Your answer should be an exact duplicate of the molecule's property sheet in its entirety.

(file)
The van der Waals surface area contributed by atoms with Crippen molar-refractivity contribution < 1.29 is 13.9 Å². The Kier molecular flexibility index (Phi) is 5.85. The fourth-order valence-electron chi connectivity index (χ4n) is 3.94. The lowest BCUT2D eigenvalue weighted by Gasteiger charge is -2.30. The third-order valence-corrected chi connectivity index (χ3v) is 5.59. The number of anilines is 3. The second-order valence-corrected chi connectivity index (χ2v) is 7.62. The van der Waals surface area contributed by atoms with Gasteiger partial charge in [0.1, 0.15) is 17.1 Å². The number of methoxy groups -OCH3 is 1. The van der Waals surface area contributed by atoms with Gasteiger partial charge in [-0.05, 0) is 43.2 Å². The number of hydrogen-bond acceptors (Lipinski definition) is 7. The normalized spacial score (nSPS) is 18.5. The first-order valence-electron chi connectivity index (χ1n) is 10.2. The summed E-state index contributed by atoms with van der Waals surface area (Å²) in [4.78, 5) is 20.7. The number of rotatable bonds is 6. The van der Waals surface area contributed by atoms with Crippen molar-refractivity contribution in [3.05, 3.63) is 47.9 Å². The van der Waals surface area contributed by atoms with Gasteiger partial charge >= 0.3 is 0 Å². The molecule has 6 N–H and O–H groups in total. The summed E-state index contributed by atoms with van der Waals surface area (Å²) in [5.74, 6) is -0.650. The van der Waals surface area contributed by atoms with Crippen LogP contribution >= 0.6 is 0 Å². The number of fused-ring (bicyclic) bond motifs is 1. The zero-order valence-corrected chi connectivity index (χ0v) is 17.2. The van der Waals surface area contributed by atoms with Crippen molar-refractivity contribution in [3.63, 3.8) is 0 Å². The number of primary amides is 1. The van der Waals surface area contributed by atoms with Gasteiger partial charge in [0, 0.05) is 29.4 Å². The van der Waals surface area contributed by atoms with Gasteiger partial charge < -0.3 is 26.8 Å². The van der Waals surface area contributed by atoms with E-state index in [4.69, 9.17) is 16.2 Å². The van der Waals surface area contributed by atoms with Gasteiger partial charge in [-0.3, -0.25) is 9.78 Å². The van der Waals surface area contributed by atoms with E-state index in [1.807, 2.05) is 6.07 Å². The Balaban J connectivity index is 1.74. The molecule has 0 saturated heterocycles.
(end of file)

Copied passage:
The van der Waals surface area contributed by atoms with Crippen molar-refractivity contribution < 1.29 is 13.9 Å². The Kier molecular flexibility index (Phi) is 5.85. The fourth-order valence-electron chi connectivity index (χ4n) is 3.94. The lowest BCUT2D eigenvalue weighted by Gasteiger charge is -2.30. The third-order valence-corrected chi connectivity index (χ3v) is 5.59. The number of anilines is 3. The second-order valence-corrected chi connectivity index (χ2v) is 7.62. The van der Waals surface area contributed by atoms with Gasteiger partial charge in [0.1, 0.15) is 17.1 Å². The number of methoxy groups -OCH3 is 1. The van der Waals surface area contributed by atoms with Gasteiger partial charge in [-0.05, 0) is 43.2 Å². The number of hydrogen-bond acceptors (Lipinski definition) is 7. The normalized spacial score (nSPS) is 18.5. The first-order valence-electron chi connectivity index (χ1n) is 10.2. The summed E-state index contributed by atoms with van der Waals surface area (Å²) in [4.78, 5) is 20.7. The number of rotatable bonds is 6. The van der Waals surface area contributed by atoms with Crippen molar-refractivity contribution in [3.05, 3.63) is 47.9 Å². The van der Waals surface area contributed by atoms with Gasteiger partial charge >= 0.3 is 0 Å². The molecule has 6 N–H and O–H groups in total. The summed E-state index contributed by atoms with van der Waals surface area (Å²) in [5.74, 6) is -0.650. The van der Waals surface area contributed by atoms with Crippen LogP contribution >= 0.6 is 0 Å². The number of fused-ring (bicyclic) bond motifs is 1. The zero-order valence-corrected chi connectivity index (χ0v) is 17.2. The van der Waals surface area contributed by atoms with Crippen molar-refractivity contribution in [3.63, 3.8) is 0 Å². The number of primary amides is 1. The van der Waals surface area contributed by atoms with Gasteiger partial charge in [0, 0.05) is 29.4 Å². The van der Waals surface area contributed by atoms with Gasteiger partial charge < -0.3 is 26.8 Å². The van der Waals surface area contributed by atoms with E-state index in [4.69, 9.17) is 16.2 Å². The van der Waals surface area contributed by atoms with Gasteiger partial charge in [-0.3, -0.25) is 9.78 Å². The van der Waals surface area contributed by atoms with E-state index in [1.807, 2.05) is 6.07 Å². The Balaban J connectivity index is 1.74. The molecule has 0 saturated heterocycles.